How can you not want to hang with that?
Reading Deb Kim’s All I Can Handle: I’m No Mother Teresa (A Life Raising Three Daughters With Autism) is like having a long conversation with your best friend from forever — the one with whom you can be completely honest and not care if you’re PC or appropriate because you’re just saying it the way it is and laughing like crazy the whole time.
Before reading Kim’s book, my experience with autism consisted of two viewings of Rain Man, the book The Curious Incident of the Dog in the Night-Time, and random musings about various high-functioning, socially awkward geniuses who might be “on the spectrum.” The autistic people in these examples all have issues, sure, but the issues come off as somehow sweet and charming. (I did have a close friend growing up whose brother was severely autistic, but at the time he fell more into the “friend’s annoying little brother” category than anything having to do with his disorder.)
The autism of Kim’s book isn’t sweet and charming. Don’t get me wrong — I’m not saying her daughters aren’t sweet and charming. They come off as terrific, unique individuals… but individuals facing challenges way bigger than those in Dustin Hoffman’s Oscar-winning role. Kim delivers the straight poop — and I do mean poop — about what their lives are like, and does so with both a wicked sense of humor and a constant outpouring of love. She’s not looking to exploit her daughters, she’s shining a light on a world most of us neither see nor understand. And in doing so, she makes you — or at least she made me — look more closely at many of my beliefs.
Take vaccinations. I must admit, I never gave much credence to the anti-vaccination argument. “Herd immunity” makes strong, logical sense to me. Then I read her (paraphrased) thought, “Herd immunity is great… until it’s your little calf that falls.”
I’m the mother of a little calf. That resonated with me. And while I still believe in vaccines, I learned things from Kim’s book that make me feel there’s plenty of room for improvement in the system.
Similarly, I was smacked in the face by another simple statement she made, after a terrible story about a mother and her troubled-to-the-point-of-violence son: “Little boys with autism turn into men with autism.” If we as a society don’t understand what’s going on with the most deeply affected portion of the autism spectrum, and don’t take steps to address and aid the situation, we’ll be faced with much larger issues down the line.
While I just pointed out two sections that deal with hot political issues, Kim’s book really isn’t about that. Yes, she’s strong in her beliefs, but her book is no manifesto for any one particular way of thinking. She calls it a “Kimoir,” and that’s the real meat of it — this is Kim telling her own life story over coffee and a huge slice of homemade gluten-free, dairy-free cake. Her strong opinions come from specific, real-life experiences, and the things she’s learned from them.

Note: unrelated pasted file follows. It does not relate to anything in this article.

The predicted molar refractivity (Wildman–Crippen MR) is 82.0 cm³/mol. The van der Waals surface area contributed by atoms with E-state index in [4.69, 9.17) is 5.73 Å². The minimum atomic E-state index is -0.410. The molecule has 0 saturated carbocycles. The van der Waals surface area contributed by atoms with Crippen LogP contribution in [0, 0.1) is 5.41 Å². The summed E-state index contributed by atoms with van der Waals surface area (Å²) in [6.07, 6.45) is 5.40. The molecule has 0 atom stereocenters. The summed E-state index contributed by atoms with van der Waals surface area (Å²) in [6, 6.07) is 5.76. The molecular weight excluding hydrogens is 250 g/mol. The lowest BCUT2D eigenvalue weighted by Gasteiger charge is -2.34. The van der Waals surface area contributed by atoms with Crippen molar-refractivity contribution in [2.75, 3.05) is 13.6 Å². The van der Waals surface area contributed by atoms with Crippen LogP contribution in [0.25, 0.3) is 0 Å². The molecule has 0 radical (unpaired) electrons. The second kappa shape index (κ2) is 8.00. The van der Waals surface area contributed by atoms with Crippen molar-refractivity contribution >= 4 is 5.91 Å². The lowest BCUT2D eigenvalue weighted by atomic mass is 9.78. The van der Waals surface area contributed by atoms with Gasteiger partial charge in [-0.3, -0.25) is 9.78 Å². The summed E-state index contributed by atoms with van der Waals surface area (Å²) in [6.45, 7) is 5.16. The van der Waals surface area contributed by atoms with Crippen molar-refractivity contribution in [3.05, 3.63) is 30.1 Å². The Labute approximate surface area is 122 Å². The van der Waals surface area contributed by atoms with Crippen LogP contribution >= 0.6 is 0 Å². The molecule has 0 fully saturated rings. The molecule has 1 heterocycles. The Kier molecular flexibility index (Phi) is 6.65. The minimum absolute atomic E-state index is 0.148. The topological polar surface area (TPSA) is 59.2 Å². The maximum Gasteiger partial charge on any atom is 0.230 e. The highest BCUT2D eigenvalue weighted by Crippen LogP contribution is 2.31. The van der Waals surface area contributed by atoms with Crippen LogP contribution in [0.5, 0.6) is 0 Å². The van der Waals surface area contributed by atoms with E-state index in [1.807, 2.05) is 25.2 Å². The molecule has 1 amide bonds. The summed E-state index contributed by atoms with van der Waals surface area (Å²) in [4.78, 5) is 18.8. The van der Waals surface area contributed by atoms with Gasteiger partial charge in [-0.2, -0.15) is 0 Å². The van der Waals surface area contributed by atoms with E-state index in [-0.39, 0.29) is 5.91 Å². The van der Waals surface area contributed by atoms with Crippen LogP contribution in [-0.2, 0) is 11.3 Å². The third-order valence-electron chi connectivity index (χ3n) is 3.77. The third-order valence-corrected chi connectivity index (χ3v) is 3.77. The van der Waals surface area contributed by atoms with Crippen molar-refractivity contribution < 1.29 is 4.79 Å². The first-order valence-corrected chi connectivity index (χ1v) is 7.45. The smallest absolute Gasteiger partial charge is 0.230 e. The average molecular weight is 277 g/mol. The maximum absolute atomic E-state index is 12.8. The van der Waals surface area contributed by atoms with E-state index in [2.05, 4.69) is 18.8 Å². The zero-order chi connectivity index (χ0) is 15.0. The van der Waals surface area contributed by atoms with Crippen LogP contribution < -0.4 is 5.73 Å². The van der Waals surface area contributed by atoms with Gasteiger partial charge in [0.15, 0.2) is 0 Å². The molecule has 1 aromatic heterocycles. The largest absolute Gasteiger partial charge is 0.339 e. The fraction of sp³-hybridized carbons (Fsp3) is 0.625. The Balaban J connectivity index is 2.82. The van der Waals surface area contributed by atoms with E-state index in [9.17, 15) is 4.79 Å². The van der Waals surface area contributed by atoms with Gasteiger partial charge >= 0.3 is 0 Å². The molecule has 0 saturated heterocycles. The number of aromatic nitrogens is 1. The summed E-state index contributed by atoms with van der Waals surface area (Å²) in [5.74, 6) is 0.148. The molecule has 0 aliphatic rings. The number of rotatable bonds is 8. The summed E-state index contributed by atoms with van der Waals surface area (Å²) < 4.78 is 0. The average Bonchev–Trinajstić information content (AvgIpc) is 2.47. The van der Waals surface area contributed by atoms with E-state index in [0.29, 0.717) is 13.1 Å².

Kim is no tragic figure. Yes, she has an insane amount on her plate, but what shines through the book more than anything is her strength and her happiness. Kim loves her life and her family. She wouldn’t trade her girls for the universe… but just like any parent, she will do whatever she can to make their lives better. By telling her story and bringing awareness to the not-sweet-and-charming part of the autism spectrum, I believe she’ll accomplish just that.
Honestly, I can’t say enough how much I loved this book, and how highly I recommend it. We Debs don’t have a ton of ARCs — we ship one copy around to each one of us in advance of a book’s release. I was heartbroken when I had to pack up Kim’s book and send it along, because reading it was a party — a gutwrenching party at times, but a party nonetheless — and I didn’t want it to end.
One note before I go — Deb Kim herself won’t be reading this post today, because she’s participating in the Global Communication Shutdown. This is an event in which people are shutting themselves out of Facebook and Twitter (and I believe some, like Kim, will in fact go completely offline) for one day. While this is certainly not analogous to the lack of communication faced by many affected with autism, it is meant as both a profound show of empathy, and a wonderful fundraiser, since the social network blocking app is given to those who make at least a minimum donation to a participating autism association.
Kim, I look forward to your thoughts when you get back… but not quite as much as I look forward to getting my very own copy of your book in the mail — it should be here any day now!
As for everyone else out there, what more can I say except buy the book — you will absolutely love it.
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